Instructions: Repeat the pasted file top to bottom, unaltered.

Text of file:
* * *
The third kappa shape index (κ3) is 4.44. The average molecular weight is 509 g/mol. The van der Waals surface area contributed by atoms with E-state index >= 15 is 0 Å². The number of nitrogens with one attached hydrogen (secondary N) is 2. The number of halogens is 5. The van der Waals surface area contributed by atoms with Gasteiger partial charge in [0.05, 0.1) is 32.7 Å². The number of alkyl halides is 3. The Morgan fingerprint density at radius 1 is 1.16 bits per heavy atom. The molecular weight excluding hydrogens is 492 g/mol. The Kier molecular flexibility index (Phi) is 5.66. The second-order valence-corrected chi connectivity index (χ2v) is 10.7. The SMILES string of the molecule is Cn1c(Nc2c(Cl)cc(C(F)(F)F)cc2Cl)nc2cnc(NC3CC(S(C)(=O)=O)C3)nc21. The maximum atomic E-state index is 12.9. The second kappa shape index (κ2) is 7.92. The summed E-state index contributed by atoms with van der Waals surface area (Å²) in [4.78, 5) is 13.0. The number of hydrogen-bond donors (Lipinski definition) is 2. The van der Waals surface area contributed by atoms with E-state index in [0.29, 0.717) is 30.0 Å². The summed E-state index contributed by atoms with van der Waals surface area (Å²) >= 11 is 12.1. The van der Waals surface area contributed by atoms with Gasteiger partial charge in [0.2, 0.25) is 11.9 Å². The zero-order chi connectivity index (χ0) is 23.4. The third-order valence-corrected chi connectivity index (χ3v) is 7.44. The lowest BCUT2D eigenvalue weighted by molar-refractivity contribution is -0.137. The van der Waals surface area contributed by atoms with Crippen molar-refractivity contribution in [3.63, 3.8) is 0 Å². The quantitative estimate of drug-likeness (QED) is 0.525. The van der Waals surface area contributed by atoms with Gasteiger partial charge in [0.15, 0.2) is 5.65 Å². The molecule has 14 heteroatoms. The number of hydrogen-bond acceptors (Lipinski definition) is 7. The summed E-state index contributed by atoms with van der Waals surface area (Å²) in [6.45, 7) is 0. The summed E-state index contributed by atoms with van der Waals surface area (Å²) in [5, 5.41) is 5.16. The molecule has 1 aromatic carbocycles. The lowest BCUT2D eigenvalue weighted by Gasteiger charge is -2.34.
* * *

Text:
The third kappa shape index (κ3) is 4.44. The average molecular weight is 509 g/mol. The van der Waals surface area contributed by atoms with E-state index >= 15 is 0 Å². The number of nitrogens with one attached hydrogen (secondary N) is 2. The number of halogens is 5. The van der Waals surface area contributed by atoms with Gasteiger partial charge in [0.05, 0.1) is 32.7 Å². The number of alkyl halides is 3. The Morgan fingerprint density at radius 1 is 1.16 bits per heavy atom. The molecular weight excluding hydrogens is 492 g/mol. The Kier molecular flexibility index (Phi) is 5.66. The second-order valence-corrected chi connectivity index (χ2v) is 10.7. The SMILES string of the molecule is Cn1c(Nc2c(Cl)cc(C(F)(F)F)cc2Cl)nc2cnc(NC3CC(S(C)(=O)=O)C3)nc21. The maximum atomic E-state index is 12.9. The second kappa shape index (κ2) is 7.92. The summed E-state index contributed by atoms with van der Waals surface area (Å²) in [4.78, 5) is 13.0. The number of hydrogen-bond donors (Lipinski definition) is 2. The van der Waals surface area contributed by atoms with E-state index in [0.29, 0.717) is 30.0 Å². The summed E-state index contributed by atoms with van der Waals surface area (Å²) >= 11 is 12.1. The van der Waals surface area contributed by atoms with Gasteiger partial charge in [0.2, 0.25) is 11.9 Å². The zero-order chi connectivity index (χ0) is 23.4. The third-order valence-corrected chi connectivity index (χ3v) is 7.44. The lowest BCUT2D eigenvalue weighted by molar-refractivity contribution is -0.137. The van der Waals surface area contributed by atoms with Crippen molar-refractivity contribution in [3.63, 3.8) is 0 Å². The quantitative estimate of drug-likeness (QED) is 0.525. The van der Waals surface area contributed by atoms with Gasteiger partial charge in [0.15, 0.2) is 5.65 Å². The molecule has 14 heteroatoms. The number of hydrogen-bond acceptors (Lipinski definition) is 7. The summed E-state index contributed by atoms with van der Waals surface area (Å²) in [6.45, 7) is 0. The summed E-state index contributed by atoms with van der Waals surface area (Å²) in [5, 5.41) is 5.16. The molecule has 1 aromatic carbocycles. The lowest BCUT2D eigenvalue weighted by Gasteiger charge is -2.34.